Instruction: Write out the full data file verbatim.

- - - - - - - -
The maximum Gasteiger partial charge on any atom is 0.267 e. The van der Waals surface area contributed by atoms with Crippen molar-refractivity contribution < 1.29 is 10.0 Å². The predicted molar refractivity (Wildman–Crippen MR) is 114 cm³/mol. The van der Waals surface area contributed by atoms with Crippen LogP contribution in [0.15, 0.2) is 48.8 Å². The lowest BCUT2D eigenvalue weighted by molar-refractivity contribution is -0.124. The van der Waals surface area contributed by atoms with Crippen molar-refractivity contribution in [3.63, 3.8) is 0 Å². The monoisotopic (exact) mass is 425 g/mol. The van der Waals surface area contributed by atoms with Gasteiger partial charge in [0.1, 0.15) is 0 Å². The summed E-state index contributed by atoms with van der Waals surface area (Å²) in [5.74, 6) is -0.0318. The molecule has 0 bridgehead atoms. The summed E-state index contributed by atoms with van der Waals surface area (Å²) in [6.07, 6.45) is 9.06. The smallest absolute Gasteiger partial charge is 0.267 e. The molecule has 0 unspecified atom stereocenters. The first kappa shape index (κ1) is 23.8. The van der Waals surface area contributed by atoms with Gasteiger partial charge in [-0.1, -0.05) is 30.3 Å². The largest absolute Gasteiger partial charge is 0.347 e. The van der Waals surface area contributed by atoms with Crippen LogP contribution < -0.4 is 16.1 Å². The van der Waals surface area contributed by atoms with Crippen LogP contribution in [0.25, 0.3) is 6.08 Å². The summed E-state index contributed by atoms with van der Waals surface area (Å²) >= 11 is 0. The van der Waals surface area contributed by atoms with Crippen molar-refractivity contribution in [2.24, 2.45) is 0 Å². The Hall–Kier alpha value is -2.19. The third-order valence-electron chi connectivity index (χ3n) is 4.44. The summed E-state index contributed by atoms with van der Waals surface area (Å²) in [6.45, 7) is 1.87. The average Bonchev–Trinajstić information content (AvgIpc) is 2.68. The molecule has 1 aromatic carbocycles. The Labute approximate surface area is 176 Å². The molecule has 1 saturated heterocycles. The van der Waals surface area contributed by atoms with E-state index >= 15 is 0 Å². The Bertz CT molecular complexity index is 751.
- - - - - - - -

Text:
The maximum Gasteiger partial charge on any atom is 0.267 e. The van der Waals surface area contributed by atoms with Crippen molar-refractivity contribution < 1.29 is 10.0 Å². The predicted molar refractivity (Wildman–Crippen MR) is 114 cm³/mol. The van der Waals surface area contributed by atoms with Crippen LogP contribution in [0.15, 0.2) is 48.8 Å². The lowest BCUT2D eigenvalue weighted by molar-refractivity contribution is -0.124. The van der Waals surface area contributed by atoms with Crippen molar-refractivity contribution in [3.63, 3.8) is 0 Å². The monoisotopic (exact) mass is 425 g/mol. The van der Waals surface area contributed by atoms with Gasteiger partial charge in [0.1, 0.15) is 0 Å². The summed E-state index contributed by atoms with van der Waals surface area (Å²) in [5.74, 6) is -0.0318. The molecule has 0 bridgehead atoms. The summed E-state index contributed by atoms with van der Waals surface area (Å²) in [6.07, 6.45) is 9.06. The smallest absolute Gasteiger partial charge is 0.267 e. The molecule has 0 unspecified atom stereocenters. The first kappa shape index (κ1) is 23.8. The van der Waals surface area contributed by atoms with Gasteiger partial charge in [-0.1, -0.05) is 30.3 Å². The largest absolute Gasteiger partial charge is 0.347 e. The van der Waals surface area contributed by atoms with Crippen LogP contribution < -0.4 is 16.1 Å². The van der Waals surface area contributed by atoms with Crippen LogP contribution in [0.25, 0.3) is 6.08 Å². The summed E-state index contributed by atoms with van der Waals surface area (Å²) >= 11 is 0. The van der Waals surface area contributed by atoms with Crippen molar-refractivity contribution in [2.24, 2.45) is 0 Å². The Hall–Kier alpha value is -2.19. The third-order valence-electron chi connectivity index (χ3n) is 4.44. The summed E-state index contributed by atoms with van der Waals surface area (Å²) in [6.45, 7) is 1.87. The average Bonchev–Trinajstić information content (AvgIpc) is 2.68. The molecule has 1 aromatic carbocycles. The Labute approximate surface area is 176 Å². The molecule has 1 saturated heterocycles. The van der Waals surface area contributed by atoms with E-state index >= 15 is 0 Å². The Bertz CT molecular complexity index is 751.